10 March 2013

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How Music Unites: Examples Of How Music Influences Social Change

Music is a universal way of connecting people. If you put the right sound with the right beat you have yourself a hit - but it seems that the musicians that created this work do not stop at an auditory influence. Some have gone on to change the world using not just their tunes but also their talent of bringing a crowd together for a common purpose. Usually that purpose is dancing or rocking out but occasionally it can create a real social change. Here we will look at some of the most powerful ways that songwriters and bands have used their fame.

Guitar

Music is a universal way of connecting people. If you put the right sound with the right beat you have yourself a hit - but it seems that the musicians that created this work do not stop at an auditory influence. Some have gone on to change the world using not just their tunes but also their talent of bringing a crowd together for a common purpose. Usually that purpose is dancing or rocking out but occasionally it can create a real social change. Here we will look at some of the most powerful ways that songwriters and bands have used their fame.

Live Aid 
Possibly the most notable global event in recent history to involve the work of musicians is the Live Aid festival which was created by Bob Geldof of The Boomtown Rats and Midge Ure of the band Ultravox. The concert, created to help raise money to aid famine in Ethiopia, was held at two venues - Wembley Stadium in London and John F. Kennedy Stadium in Pensylvania, United States. It was attended by nearly 200,000 people in total and was one of the largest television broadcasts to date, watched by nearly 2 billion people worldwide. A fundraising concert had never been done on this magnitude before and it was intensely powerful, a fact echoed in the $150 million that was donated. All the biggest bands in the world at the time were there and it served as one of the greatest television events in history. The musicians who performed were influential at the time - artists such as Queen, U2, Sting, Madonna, Eric Clapton - and therefore so was the event. Using their much-loved music, these artists highlighted an incredibly serious issue which had previously gone overlooked which generated further donations to the cause long after the concert had ended.

Woodstock and the 60s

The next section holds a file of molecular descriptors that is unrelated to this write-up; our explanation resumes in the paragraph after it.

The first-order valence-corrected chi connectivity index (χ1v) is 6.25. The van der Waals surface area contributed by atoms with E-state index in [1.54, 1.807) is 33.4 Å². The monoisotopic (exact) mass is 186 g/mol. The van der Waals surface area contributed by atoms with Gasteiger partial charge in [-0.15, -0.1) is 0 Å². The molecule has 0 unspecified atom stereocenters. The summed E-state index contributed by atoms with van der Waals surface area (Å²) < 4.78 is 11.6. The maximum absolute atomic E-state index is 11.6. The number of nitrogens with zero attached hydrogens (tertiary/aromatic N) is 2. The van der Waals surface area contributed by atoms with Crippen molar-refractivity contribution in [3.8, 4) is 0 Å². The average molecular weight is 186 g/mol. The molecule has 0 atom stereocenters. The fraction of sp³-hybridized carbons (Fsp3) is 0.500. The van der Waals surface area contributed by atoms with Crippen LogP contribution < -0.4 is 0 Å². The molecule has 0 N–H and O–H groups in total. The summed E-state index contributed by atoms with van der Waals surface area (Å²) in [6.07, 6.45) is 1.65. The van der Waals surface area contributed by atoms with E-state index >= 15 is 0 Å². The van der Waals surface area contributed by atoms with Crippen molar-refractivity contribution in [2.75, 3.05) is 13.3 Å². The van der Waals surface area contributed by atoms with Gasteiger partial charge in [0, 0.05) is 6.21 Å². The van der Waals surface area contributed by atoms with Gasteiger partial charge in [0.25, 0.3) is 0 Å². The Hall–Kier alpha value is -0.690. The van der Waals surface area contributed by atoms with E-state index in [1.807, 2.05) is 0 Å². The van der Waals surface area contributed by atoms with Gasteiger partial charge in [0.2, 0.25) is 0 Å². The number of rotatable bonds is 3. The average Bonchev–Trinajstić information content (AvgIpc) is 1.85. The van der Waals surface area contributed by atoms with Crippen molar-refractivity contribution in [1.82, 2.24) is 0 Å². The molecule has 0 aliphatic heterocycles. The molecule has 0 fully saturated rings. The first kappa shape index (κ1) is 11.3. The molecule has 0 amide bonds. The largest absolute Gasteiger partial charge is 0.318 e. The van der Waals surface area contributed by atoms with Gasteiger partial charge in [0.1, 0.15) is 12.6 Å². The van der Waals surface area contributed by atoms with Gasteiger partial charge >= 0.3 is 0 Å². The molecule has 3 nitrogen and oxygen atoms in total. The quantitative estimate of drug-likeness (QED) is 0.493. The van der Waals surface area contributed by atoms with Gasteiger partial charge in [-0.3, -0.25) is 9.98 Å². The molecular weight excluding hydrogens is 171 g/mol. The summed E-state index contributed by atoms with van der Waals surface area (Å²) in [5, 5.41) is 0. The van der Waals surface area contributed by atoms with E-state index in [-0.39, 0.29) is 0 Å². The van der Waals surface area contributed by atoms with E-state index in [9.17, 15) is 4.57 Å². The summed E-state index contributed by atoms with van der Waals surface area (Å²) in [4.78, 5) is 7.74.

If we look further back through the decades, we can see that Live Aid was not the first festival atmosphere to inspire social change. In fact, Woodstock was the culmination of much underground social tension and is now the benchmark of the peace and love era. It was attended by over half a million people and some of the greatest artists of the time performed, including Jimi Hendrix and The Who. It was 1969 and the hippies had been in full swing for a few years and this festival was a chance to show a country that faced war a message of peace. 

The Vietnam war had a huge influence on musicians of the time and Bob Dylan became a famous advocate for a deeper social recognition of the problem. His song The Times, They Are A-Changing was released when he was already a cultural influence and his metaphorical message about social upheaval was recognised and it became the soundtrack to the era.

Global Influence 
It seems that all over the world music has the power to raise awareness in a big way and can often be more powerful than the words of any politician. In the 1980s Burkina Faso, president Thomas Sankara recruited a publicly funded band to engage people to hear his policies. Cited as Africa's answer to Che Guevara, Sankara was one of the most charismatic social powerhouses of the age and was an advocate of feminism and national health. He used music as a way of reaching people who others felt could not be reached, again showing the real power it has to unite. It can also, however, have a more serious effect as seen recently in Russia. Two members of punk rock band Pussy Riot were jailed for two years for hooliganism motivated by religious hatred after a series of songs and concerts criticising Vladimir Putin's political regime. The story received worldwide attention from human rights' groups such as Amnesty International and several politicians but also sparked many musicians to make protests on stage, these included Madonna, Sting and Yoko Ono.

It really seems that music has something that emotionally binds people. Everyone is different and yet millions of us listen to these huge, influential artists so it is no wonder that, when brought together for a common cause, musicians and the art they create can raise awareness, attention and perhaps even a global social change.
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License: Creative Commons image source 
About Today's Guest Writer:
Lucy understands the power of music.  If you want to learn too, try these guys for great inspiration!

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